Archive for June, 2014

US Manufacturing

US manufacturing

Since the end of the Great Recession, one of the brighter parts of the U.S. economy has been the manufacturing sector. American manufacturers added $1.7 trillion to the U.S. economy, about 6.6% higher than the previous year, in 2010. The rest of the economy went up about 2.2%. As surprising as it may be, the United States manufactures more than any other country, including China. Also, in 2000 the U.S. factories reached their all time greatest output, a record they are close to reaching again much like they did in 2007. 2011 brought about some 120,000 new factory jobs. This was the first year-over-year increase in manufacturing employment since the late 1990’s. Despite this growth in manufacturing jobs, 11.8 million Americans work in manufacturing today; this is 40% less than the peak in June 1979. Looking back further, in 1953, 32% of American workers were employed in manufacturing. In today‚Äôs age, 9% of Americans are in manufacturing, a significant difference from the peak of American manufacturing. American factories have become much more productive in terms of output per hour, in the past three decades. This production increase is three and a half times higher than production was in 1979. The increase in production is helped by the offshoring of low-value jobs and the automation of factories. These productivity increases are more pronounced during recessions, as manufacturers lay off workers for the purchase and use of machines to increase production as the economy grows and demand rises. U.S. output increases and American manufacturing competing with low-cost operations in developing countries is good for the economy, but when it comes to new jobs and avoiding another recession, factories are not the answer.

(Article by Dave Sader,, 6-18-2014)

The Carbide Die Makers Tool Box

The Carbide Die Makers Tool Box

What’s the employment outlook for Carbide Die makers?
Here’s some data on jobs working in the Tool and Die industry, as a machinist or die maker. Carbide die specialists, CNC specialists or other specialists may make more. Obviosly experienced workers, formen and plant (floor) managers will make more than this. Unfortunatly this info is a little dated, US manufacturing has been doing well the last couple of years and need for tool and die workers in particular has been increasing considerably, this isn’t reflected in the numbers below. However, this should give you a good idea of what’s going on.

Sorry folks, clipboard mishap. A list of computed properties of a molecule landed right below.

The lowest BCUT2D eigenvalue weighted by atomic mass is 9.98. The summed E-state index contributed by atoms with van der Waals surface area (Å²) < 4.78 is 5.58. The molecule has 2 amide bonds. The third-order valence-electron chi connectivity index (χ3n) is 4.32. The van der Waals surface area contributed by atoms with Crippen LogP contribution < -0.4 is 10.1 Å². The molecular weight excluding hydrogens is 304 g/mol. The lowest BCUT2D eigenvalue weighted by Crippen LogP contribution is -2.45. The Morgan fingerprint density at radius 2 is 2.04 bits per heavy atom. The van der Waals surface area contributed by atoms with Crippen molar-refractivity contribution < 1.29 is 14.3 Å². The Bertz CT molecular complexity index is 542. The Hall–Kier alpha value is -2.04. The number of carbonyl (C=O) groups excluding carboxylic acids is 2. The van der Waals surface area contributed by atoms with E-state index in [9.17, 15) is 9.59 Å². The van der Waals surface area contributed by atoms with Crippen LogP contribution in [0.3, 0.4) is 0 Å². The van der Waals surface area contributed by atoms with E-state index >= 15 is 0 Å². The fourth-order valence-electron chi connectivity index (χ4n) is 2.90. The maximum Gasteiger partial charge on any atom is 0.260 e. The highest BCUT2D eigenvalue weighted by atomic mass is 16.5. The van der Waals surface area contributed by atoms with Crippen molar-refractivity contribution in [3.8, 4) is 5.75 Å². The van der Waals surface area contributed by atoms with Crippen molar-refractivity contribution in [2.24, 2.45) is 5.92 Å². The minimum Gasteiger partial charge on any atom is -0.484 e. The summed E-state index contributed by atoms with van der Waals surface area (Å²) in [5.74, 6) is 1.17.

2012 Median Pay – $40,910 per year or $19.67 per hour
Entry-Level Education – High school diploma or equivalent
Work Experience in a Related Occupation – None
On-the-job Training
Long-term on-the-job training
Number of Jobs, 2012 – 476,200
Job Outlook, 2012 – 7%
Employment Change, 2012 – +33,700
What Machinists and Tool and Die Makers Do?
Machinists and tool and die makers prepare and operate a variety of computer-controlled and mechanically-controlled machine tools to produce precision parts, instruments, and tools. These parts are typically

manufactured out of tungsten carbide or steel.

Work Environment:
Machinists and tool and die makers can work in machine shops, tool rooms, and factories. Machinists work full time during regular business hours most of the time, although overtime is often common, as is evening and weekend work.

How to Become a Machinist or Tool and Die Maker:
There are many paths a future machinist can take such as apprenticeship programs, vocational schools, community and technical colleges, or receiving training on-the-job. Becoming a fully trained tool and die maker takes a combination of several years of technical instruction and on-the-job training. A high school diploma is necessary.

Where to find online work:
Just get online and look around. Here’s some leads for you.

Note: If you are in SE Michigan check this Carbide Dies manufacturer

In May of 2012, the median hourly wage for machinists was $18.99. The median hourly wage for tool and die makers was $22.60 in the same month.

Job Outlook:
Machinist and tool and die maker employment is projected to grow 7 percent from 2012 to 2022. Employing computer skills and being about to perform multiple tasks in a machine shop will create the best job opportunities.